Although legal, alcohol can be one of the most dangerous of the abused drugs. About 50% of all patients in the emergency room have various levels of alcohol in their blood. It interferes with both judgment and performance and can promote aggressive behavior. Over time, alcohol abuse changes one’s brain structure and function which can lead to dependence or addiction. The effects of long term alcohol abuse, have been thoroughly studied and the best-known complication is the liver disease (fatty liver and liver cirrhosis). Chronic consumers of alcohol who stop taking this substance can experience mild to severe withdrawal symptoms, and a medically supervised detoxification process may be needed.
What is Alcohol Addiction?
As is the case with other potentially addictive substances, alcohol produces an effect on the consuming individual during the onset that is perceived, as pleasurable. Feelings of being more relaxed, sociable, and confident are being induced, by alcohol’s active ingredient ethanol due to its effect on communication pathways in our brain. This leads to a “wanting more” and repetition of alcohol consumption. Over time, the individual qualifies the substance as extremely important for their “survival” or happiness and wellbeing. During the process, the brain has begun to adapt its structure and function to the expected intake of alcohol and a level of dependence on the substance occurs. The individual has become physically and psychologically addicted and is no longer in control.
Abuse vs Dependence
To explain the difference between alcohol abuse and dependence correctly, we have to look at the criteria that define these different terms. In the field of addiction treatment, most reference a manual published by the American Psychiatric Association called the DSM-V, to determine the severity of an alcohol use disorder. As such, alcohol abuse is defined, as a level of consumption that is physically or mentally harmful. The individual continues to drink despite recurrent social, legal and interpersonal problems. These may include a failure to fulfill personal and/or professional obligations, to drink while driving or operating machinery and having ongoing relationship problems caused or worsened by the effects of alcohol. To be diagnosed as someone who has become dependent upon alcohol, all of the above criteria would have to be met plus any of the additional symptoms listed in the manual. These include but are not limited to withdrawal symptoms, increased tolerance to alcohol and an inability to remain abstinent. It’s important to note that currently, alcohol abuse and alcohol dependence, are no longer diagnosed separately. It has been renamed “alcohol use disorder” and considered mild, moderate or severe.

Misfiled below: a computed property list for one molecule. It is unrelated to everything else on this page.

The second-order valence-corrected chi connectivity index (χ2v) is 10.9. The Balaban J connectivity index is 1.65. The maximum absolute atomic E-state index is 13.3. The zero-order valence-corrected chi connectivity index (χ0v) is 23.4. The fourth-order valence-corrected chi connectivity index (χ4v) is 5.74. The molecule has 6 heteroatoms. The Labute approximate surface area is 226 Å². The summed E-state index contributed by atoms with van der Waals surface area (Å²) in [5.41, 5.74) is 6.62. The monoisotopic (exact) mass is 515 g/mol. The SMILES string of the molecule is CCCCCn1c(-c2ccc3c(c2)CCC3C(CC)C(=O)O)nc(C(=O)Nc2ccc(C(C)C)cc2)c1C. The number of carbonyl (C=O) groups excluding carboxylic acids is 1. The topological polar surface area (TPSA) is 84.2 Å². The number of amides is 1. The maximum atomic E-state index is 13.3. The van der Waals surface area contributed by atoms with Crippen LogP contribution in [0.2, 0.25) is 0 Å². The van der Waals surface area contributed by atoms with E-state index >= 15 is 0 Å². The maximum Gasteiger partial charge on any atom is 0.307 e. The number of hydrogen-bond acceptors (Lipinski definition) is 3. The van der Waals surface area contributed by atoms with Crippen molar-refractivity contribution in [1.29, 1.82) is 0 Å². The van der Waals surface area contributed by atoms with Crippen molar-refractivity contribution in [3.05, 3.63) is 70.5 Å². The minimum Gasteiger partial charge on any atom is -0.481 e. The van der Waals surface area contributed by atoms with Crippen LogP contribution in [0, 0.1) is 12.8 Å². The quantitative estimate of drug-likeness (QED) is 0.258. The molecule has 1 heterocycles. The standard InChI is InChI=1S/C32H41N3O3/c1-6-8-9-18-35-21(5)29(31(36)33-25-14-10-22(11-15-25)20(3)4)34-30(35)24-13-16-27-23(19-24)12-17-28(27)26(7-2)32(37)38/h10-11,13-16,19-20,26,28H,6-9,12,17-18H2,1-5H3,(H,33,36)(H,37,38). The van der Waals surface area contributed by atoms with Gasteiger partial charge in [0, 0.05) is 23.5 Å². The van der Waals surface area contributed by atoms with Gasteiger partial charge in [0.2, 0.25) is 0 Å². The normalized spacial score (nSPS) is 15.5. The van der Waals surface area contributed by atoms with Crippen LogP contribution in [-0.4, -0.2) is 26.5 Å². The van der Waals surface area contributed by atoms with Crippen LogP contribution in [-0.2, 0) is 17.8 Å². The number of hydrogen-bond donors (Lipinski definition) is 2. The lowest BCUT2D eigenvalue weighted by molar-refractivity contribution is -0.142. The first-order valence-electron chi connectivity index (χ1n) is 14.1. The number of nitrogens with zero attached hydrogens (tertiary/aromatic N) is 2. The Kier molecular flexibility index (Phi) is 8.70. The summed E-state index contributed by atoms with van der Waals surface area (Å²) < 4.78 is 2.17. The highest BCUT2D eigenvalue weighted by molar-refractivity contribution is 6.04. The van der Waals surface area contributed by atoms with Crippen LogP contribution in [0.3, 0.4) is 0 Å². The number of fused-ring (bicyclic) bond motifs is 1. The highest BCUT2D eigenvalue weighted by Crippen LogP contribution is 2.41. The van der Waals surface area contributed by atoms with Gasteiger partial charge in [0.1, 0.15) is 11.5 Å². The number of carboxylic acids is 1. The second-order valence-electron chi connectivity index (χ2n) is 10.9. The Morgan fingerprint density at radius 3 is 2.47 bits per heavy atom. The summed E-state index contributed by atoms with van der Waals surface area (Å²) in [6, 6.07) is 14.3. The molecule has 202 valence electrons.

Treating Alcohol Addiction
Although alcohol abuse may be treated successfully with a brief intervention, alcohol dependence often requires a more multifaceted approach, including inpatient treatment, to achieve a lasting recovery. Furthermore, a medical detox is frequently needed when ending alcohol consumption altogether. A common term in addiction treatment, “detox” covers the initial stage of someone’s recovery process in which the body rids the substance from its system. Long term abuse can lead to physical dependence or tolerance meaning the body has adapted to the expected intake of, in this case, alcohol. Depending on several factors such as age and level of abuse, the physical withdrawal symptoms during the detoxification process can potentially be dangerous and even life-threatening. At Sensum, we offer around-the-clock medically supervised detoxification process either onsite or at a partner hospital to help stabilize body and mind and secure a safe transition. Do contact us if you have any questions concerning our detox protocol or would like to be informed about any other treatment program provided for.